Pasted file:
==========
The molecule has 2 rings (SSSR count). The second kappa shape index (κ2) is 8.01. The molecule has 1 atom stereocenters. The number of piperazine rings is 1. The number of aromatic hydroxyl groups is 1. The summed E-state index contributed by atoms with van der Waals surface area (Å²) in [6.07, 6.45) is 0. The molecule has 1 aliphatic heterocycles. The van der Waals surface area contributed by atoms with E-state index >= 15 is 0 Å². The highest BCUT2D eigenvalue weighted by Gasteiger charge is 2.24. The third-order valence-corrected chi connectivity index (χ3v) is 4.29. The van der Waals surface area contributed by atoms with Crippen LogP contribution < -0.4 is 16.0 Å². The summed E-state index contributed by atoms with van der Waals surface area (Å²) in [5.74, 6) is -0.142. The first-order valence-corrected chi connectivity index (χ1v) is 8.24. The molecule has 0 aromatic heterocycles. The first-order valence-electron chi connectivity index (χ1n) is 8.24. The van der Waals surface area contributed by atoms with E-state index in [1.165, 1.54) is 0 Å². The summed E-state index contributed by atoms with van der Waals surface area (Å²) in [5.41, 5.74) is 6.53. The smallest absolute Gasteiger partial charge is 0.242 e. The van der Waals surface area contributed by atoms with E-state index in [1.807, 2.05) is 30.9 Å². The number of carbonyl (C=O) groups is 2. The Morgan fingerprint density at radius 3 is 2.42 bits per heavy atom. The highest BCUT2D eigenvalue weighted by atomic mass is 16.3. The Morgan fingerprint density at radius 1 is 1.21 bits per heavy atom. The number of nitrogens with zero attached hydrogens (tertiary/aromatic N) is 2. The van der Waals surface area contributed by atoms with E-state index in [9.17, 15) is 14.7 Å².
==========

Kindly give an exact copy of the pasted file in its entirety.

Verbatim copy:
The molecule has 2 rings (SSSR count). The second kappa shape index (κ2) is 8.01. The molecule has 1 atom stereocenters. The number of piperazine rings is 1. The number of aromatic hydroxyl groups is 1. The summed E-state index contributed by atoms with van der Waals surface area (Å²) in [6.07, 6.45) is 0. The molecule has 1 aliphatic heterocycles. The van der Waals surface area contributed by atoms with E-state index >= 15 is 0 Å². The highest BCUT2D eigenvalue weighted by Gasteiger charge is 2.24. The third-order valence-corrected chi connectivity index (χ3v) is 4.29. The van der Waals surface area contributed by atoms with Crippen LogP contribution < -0.4 is 16.0 Å². The summed E-state index contributed by atoms with van der Waals surface area (Å²) in [5.74, 6) is -0.142. The first-order valence-corrected chi connectivity index (χ1v) is 8.24. The molecule has 0 aromatic heterocycles. The first-order valence-electron chi connectivity index (χ1n) is 8.24. The van der Waals surface area contributed by atoms with E-state index in [1.165, 1.54) is 0 Å². The summed E-state index contributed by atoms with van der Waals surface area (Å²) in [5.41, 5.74) is 6.53. The smallest absolute Gasteiger partial charge is 0.242 e. The van der Waals surface area contributed by atoms with E-state index in [1.807, 2.05) is 30.9 Å². The number of carbonyl (C=O) groups is 2. The Morgan fingerprint density at radius 3 is 2.42 bits per heavy atom. The highest BCUT2D eigenvalue weighted by atomic mass is 16.3. The Morgan fingerprint density at radius 1 is 1.21 bits per heavy atom. The number of nitrogens with zero attached hydrogens (tertiary/aromatic N) is 2. The van der Waals surface area contributed by atoms with E-state index in [9.17, 15) is 14.7 Å².